Audience: Executive Leadership, Foster Caregivers, Public, Shelter/Rescue Staff & Volunteers, Veterinary Team
Cats can be very vocal, and certain cats are more vocal than others. Cats can learn to use vocalization to communicate with humans. Certain breeds, such as Siamese, are even known for their chattiness. Many different feline vocalizations exist, and experts have tried to classify the different acoustic variations.
Most people know when to give their cat attention or when it is time to feed (at least in the cat's opinion). Also, most people can tell when a cat is happy, and some of us have heard a very angry or distraught cat. Those emotions are differentiated by the different tones, pitches, and noises.
Some owners love to "talk" with their cats. If you've brought home an adult cat, it is possible that this behavior was reinforced by a prior guardian.
Cats vocalize to get attention and to express many emotions such as discomfort or pain, agitation, and in some cases, territoriality. If you have a very "chatty" cat, one way to stop this habit is to simply not reward the behavior by talking back. Ignore them when they meow. Do not talk to your cat or provide them with food or play-especially not in the middle of the night. This should be the backbone of your behavior modification plan. Also pay close attention to your cat when they are being quiet and give them attention to reward to reinforce that silence.
Always ensure that your cat's needs are met on a daily basis, and before your cats is demanding it. In some cases, it is beneficial to provide your cat with an alternative feeding option. This could be an automatic feeder, or a food-dispensing toy placed in a different room of the home.
Cats need plenty of attention and interaction, so make sure that you allot times for scheduled play sessions daily. Cats like routine and will often meow excessively if their routine is changed. Provide your cat with plenty of mental and physical stimulation. Cats are most active during morning and evening hours-similarly to their natural hunting hours. Indoor cats need to be entertained and encouraged to play and exercise. New toys (bought or made), food cubes that make cats work for food, and the occasional catnip toy help keep them from getting bored. Interactive playtime is the best kind of playtime for cats.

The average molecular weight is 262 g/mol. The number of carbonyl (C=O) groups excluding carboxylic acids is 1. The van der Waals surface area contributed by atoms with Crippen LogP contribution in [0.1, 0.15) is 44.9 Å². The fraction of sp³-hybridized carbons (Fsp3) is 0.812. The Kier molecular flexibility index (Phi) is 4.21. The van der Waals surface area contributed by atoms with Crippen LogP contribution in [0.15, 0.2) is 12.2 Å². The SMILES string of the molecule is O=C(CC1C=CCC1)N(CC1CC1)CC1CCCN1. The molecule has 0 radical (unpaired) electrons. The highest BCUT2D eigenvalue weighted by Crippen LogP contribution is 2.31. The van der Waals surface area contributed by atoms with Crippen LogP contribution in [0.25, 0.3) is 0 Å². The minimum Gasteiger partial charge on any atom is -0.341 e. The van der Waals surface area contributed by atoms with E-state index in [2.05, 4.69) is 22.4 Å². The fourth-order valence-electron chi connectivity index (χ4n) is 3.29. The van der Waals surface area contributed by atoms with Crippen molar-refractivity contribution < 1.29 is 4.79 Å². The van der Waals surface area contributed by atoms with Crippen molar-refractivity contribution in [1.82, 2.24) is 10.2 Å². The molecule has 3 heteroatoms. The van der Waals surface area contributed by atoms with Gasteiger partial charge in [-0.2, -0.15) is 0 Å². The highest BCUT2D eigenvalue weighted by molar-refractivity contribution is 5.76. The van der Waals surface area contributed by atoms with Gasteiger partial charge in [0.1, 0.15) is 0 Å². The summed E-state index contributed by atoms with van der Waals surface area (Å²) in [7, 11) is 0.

Some cats have a difficult time adjusting to a new home. You may notice excessive meowing if you have just moved to a new home, or have just brought a cat into your home. It is normal, especially for an adult cat, to be disoriented and unsure in a new environment. Introducing your cat to the house gradually may help prevent some agitation. This behavior usually takes a few weeks to resolve.
Pay attention to environmental changes to see if something could be bothering your cat, such as a new stray cat coming by your back door.
Make sure their diet is adequate and they have a clean litter box and fresh water at all times. If your cat seems excessively hungry, consult a veterinarian.
If a normally quiet cat has become very vocal, your cat could be in pain. Make sure there is nothing medically wrong with them; schedule a check-up with your vet. If your cat is getting older, they could be going deaf or experiencing cognitive dysfunction.
This document created by the San Francisco SPCA with a grant from Maddie's Fund®.